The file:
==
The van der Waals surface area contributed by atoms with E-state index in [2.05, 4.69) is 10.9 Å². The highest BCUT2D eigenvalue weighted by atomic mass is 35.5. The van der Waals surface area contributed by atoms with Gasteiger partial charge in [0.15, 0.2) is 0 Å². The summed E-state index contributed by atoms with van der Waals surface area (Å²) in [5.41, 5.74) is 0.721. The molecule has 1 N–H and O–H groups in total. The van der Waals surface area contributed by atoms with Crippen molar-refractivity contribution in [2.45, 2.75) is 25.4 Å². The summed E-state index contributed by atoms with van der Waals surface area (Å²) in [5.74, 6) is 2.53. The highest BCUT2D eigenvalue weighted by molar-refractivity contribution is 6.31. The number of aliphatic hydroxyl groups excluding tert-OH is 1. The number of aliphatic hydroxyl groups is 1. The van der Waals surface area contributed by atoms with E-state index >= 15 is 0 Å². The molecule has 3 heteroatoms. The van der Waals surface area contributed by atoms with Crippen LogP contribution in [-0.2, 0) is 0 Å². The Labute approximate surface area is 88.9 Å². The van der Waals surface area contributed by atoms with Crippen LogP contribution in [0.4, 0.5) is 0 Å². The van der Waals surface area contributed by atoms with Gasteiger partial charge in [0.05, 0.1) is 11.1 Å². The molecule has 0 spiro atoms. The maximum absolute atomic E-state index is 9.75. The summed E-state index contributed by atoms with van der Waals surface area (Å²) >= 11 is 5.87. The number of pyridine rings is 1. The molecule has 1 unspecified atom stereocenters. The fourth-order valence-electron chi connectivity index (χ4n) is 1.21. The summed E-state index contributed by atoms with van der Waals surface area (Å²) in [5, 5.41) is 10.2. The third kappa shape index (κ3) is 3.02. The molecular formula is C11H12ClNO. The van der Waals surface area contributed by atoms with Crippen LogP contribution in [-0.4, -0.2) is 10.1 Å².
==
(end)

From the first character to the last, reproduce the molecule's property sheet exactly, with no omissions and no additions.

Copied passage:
The van der Waals surface area contributed by atoms with E-state index in [2.05, 4.69) is 10.9 Å². The highest BCUT2D eigenvalue weighted by atomic mass is 35.5. The van der Waals surface area contributed by atoms with Gasteiger partial charge in [0.15, 0.2) is 0 Å². The summed E-state index contributed by atoms with van der Waals surface area (Å²) in [5.41, 5.74) is 0.721. The molecule has 1 N–H and O–H groups in total. The van der Waals surface area contributed by atoms with Crippen molar-refractivity contribution in [2.45, 2.75) is 25.4 Å². The summed E-state index contributed by atoms with van der Waals surface area (Å²) in [5.74, 6) is 2.53. The highest BCUT2D eigenvalue weighted by molar-refractivity contribution is 6.31. The number of aliphatic hydroxyl groups excluding tert-OH is 1. The number of aliphatic hydroxyl groups is 1. The van der Waals surface area contributed by atoms with E-state index >= 15 is 0 Å². The molecule has 3 heteroatoms. The van der Waals surface area contributed by atoms with Crippen LogP contribution in [-0.2, 0) is 0 Å². The Labute approximate surface area is 88.9 Å². The van der Waals surface area contributed by atoms with Crippen LogP contribution in [0.4, 0.5) is 0 Å². The van der Waals surface area contributed by atoms with Gasteiger partial charge in [0.05, 0.1) is 11.1 Å². The molecule has 0 spiro atoms. The maximum absolute atomic E-state index is 9.75. The summed E-state index contributed by atoms with van der Waals surface area (Å²) >= 11 is 5.87. The number of pyridine rings is 1. The molecule has 1 unspecified atom stereocenters. The fourth-order valence-electron chi connectivity index (χ4n) is 1.21. The summed E-state index contributed by atoms with van der Waals surface area (Å²) in [5, 5.41) is 10.2. The third kappa shape index (κ3) is 3.02. The molecular formula is C11H12ClNO. The van der Waals surface area contributed by atoms with Crippen LogP contribution in [-0.4, -0.2) is 10.1 Å².